The commonality in these substances is that they have a distinct psychoactive element, drastically altering ordinary consciousness. Ayahuasca, for example is gaining in renown for its ability to treat depression by inducing a deeply meaningful and personal spiritual experience that offers insight into one’s behavior and past experiences, helping them to develop a more healthy relationship with themselves.
“A 2016 review of observational studies of regular users found reductions in dependence and substance use; a preliminary 2015 study for depression treatment found 82 percent reductions in depression scores; and another 2016 review found that short-term use was associated with “improved planning and inhibitory control,” with potential antidepressive and anti-addiction applications.” [Source]
The African plant medicine iboga works in a very similar manner, and can reprogram self-defeating and self-destructive patterns of thought in a single shamanic ceremony by sending the patient on an intense personal journey of introspection and connection to the higher dimensions of themselves, even allowing them to communicate directly with their own soul.
These substances work by affecting other components of the multi-dimensional human being, and as these concepts fall far outside of the purview of the scientific method, they are easily dismissed by the type of empirically minded scientists involved in projects like creating the DSM-5. Never-the-less, the psychedelic experiences mentioned here can be highly effective, offering compelling evidence that depression is at least for some, a spiritual condition, and as such the chemical imbalance theory is incomplete.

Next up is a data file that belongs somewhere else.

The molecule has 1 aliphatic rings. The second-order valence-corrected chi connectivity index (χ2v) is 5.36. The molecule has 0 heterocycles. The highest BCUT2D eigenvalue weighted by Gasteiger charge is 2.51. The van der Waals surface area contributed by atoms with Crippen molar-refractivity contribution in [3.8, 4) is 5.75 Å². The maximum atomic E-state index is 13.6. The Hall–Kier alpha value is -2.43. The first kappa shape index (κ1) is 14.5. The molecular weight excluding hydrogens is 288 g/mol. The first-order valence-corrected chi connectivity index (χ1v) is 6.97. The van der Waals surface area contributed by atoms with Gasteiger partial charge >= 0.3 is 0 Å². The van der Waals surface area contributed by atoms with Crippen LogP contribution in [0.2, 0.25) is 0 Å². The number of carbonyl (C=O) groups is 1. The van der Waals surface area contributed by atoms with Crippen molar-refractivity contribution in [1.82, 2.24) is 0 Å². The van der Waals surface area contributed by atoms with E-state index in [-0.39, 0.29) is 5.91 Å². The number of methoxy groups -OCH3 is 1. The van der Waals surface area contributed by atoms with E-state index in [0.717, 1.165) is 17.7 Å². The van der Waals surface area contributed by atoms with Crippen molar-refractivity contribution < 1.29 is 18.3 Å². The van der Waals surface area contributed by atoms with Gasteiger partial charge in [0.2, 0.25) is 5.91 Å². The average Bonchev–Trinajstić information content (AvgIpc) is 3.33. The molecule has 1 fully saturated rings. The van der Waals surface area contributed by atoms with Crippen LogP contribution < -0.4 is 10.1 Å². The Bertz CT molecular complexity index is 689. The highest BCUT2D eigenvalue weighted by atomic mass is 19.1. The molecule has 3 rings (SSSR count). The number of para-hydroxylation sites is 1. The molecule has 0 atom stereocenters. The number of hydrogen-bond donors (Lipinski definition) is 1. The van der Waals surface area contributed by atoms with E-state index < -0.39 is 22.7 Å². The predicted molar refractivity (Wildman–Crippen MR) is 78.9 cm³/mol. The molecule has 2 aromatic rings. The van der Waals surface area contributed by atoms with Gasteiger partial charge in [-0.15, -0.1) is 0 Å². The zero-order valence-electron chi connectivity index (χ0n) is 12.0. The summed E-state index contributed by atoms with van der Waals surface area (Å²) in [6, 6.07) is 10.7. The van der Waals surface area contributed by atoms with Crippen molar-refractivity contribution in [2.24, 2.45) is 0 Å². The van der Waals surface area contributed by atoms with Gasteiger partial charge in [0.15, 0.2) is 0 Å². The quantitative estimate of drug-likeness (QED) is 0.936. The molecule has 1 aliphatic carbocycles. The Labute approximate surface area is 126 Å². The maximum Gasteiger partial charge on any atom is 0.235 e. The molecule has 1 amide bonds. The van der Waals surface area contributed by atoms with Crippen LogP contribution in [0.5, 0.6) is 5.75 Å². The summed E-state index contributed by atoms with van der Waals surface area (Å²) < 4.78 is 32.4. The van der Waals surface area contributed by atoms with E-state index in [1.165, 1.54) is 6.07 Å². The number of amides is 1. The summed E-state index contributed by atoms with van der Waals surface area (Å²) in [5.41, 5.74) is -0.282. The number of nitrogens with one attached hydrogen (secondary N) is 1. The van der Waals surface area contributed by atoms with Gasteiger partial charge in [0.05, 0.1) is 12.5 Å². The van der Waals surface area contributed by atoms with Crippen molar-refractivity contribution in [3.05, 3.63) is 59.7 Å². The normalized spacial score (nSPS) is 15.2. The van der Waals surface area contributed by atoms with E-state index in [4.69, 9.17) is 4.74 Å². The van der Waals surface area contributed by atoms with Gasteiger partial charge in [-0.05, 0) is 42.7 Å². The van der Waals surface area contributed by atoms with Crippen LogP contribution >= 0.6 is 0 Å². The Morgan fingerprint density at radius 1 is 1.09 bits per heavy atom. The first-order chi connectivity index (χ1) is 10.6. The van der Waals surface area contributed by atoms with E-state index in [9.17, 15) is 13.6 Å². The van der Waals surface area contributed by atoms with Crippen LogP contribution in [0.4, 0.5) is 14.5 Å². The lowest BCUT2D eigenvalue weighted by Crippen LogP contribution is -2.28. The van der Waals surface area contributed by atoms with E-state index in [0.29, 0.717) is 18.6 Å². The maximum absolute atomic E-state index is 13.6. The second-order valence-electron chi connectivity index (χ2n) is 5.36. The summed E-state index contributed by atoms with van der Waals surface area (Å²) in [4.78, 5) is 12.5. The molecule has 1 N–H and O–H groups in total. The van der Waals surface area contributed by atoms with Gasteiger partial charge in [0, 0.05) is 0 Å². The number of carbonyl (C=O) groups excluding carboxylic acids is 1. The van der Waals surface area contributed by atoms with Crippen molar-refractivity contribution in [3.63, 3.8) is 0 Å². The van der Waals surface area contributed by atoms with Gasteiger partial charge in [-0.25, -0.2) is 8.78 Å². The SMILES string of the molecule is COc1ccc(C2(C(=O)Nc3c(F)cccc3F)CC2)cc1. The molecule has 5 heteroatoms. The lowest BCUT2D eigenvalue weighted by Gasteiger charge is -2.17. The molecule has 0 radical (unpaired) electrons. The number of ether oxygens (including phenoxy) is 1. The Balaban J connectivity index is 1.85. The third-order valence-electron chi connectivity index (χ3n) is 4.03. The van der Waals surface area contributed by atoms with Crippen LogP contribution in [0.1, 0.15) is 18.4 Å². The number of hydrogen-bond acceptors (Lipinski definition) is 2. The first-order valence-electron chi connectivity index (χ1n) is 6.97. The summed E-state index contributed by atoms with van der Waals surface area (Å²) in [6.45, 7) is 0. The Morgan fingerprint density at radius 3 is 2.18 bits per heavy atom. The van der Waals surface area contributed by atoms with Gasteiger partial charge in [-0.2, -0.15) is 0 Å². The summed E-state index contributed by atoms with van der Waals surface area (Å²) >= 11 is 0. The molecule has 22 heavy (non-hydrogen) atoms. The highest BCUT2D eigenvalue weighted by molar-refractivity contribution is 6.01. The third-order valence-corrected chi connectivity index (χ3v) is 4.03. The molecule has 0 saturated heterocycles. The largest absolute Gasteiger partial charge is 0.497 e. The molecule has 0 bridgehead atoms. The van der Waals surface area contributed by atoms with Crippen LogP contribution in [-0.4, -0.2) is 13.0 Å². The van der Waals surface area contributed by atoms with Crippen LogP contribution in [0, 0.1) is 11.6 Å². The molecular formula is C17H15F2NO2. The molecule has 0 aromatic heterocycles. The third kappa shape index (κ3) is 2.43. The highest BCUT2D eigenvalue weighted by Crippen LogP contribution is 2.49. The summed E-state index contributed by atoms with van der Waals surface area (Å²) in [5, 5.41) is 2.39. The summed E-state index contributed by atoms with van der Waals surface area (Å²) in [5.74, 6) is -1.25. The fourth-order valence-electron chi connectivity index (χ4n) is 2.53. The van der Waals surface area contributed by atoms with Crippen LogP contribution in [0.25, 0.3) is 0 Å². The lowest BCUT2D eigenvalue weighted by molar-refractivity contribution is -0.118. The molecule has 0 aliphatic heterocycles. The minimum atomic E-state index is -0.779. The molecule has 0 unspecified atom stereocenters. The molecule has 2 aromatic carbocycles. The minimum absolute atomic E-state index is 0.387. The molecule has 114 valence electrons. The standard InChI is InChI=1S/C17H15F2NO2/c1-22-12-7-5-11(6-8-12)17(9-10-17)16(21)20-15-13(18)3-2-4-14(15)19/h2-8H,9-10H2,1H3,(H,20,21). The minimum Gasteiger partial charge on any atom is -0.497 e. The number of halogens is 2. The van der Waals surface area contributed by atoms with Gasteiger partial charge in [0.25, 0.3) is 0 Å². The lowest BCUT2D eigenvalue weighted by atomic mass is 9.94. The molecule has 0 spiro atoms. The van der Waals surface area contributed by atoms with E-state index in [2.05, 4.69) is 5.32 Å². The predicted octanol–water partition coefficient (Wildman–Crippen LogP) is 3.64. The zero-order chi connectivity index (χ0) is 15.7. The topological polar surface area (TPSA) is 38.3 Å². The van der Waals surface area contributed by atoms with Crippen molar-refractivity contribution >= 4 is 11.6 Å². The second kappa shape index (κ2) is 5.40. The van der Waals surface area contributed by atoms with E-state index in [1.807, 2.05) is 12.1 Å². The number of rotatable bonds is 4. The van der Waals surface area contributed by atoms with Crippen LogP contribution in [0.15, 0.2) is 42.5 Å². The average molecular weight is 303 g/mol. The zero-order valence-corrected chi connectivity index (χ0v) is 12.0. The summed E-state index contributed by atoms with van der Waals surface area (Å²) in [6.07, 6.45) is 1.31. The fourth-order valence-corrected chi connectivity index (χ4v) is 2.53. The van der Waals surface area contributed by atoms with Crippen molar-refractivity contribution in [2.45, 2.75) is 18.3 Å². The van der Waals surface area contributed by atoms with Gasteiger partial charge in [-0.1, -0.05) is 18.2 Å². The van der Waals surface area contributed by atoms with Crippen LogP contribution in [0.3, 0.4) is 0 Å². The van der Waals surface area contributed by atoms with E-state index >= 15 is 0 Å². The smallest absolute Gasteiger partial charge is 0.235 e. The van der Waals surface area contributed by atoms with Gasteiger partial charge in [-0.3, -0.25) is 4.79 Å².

The chemical imbalance theory is critical to the domination of depression treatment by the pharmaceutical industry, but as research proceeds, and as people continue to relay their personal experiences in healing themselves with the aid of these consciousness expanding substances, we have more and more evidence to suggest that the pharmaceutical treatments may not be the best or only option for treating depression.
Read more articles by Dylan Charles.
About the Author
Dylan Charles is a student and teacher of Shaolin Kung Fu, Tai Chi and Qi Gong, a practitioner of Yoga and Taoist arts, and an activist and idealist passionately engaged in the struggle for a more sustainable and just world for future generations. He is the editor of WakingTimes.com, the proprietor of OffgridOutpost.com, a grateful father and a man who seeks to enlighten others with the power of inspiring information and action. He may be contacted at email@example.com.
This article (Psychedelics and Plant Medicines Dispel the Chemical Imbalance Theory of Depression) was originally created and published by Waking Times and is published here under a Creative Commons license with attribution to Dylan Charles and WakingTimes.com. It may be re-posted freely with proper attribution, author bio, and this copyright statement.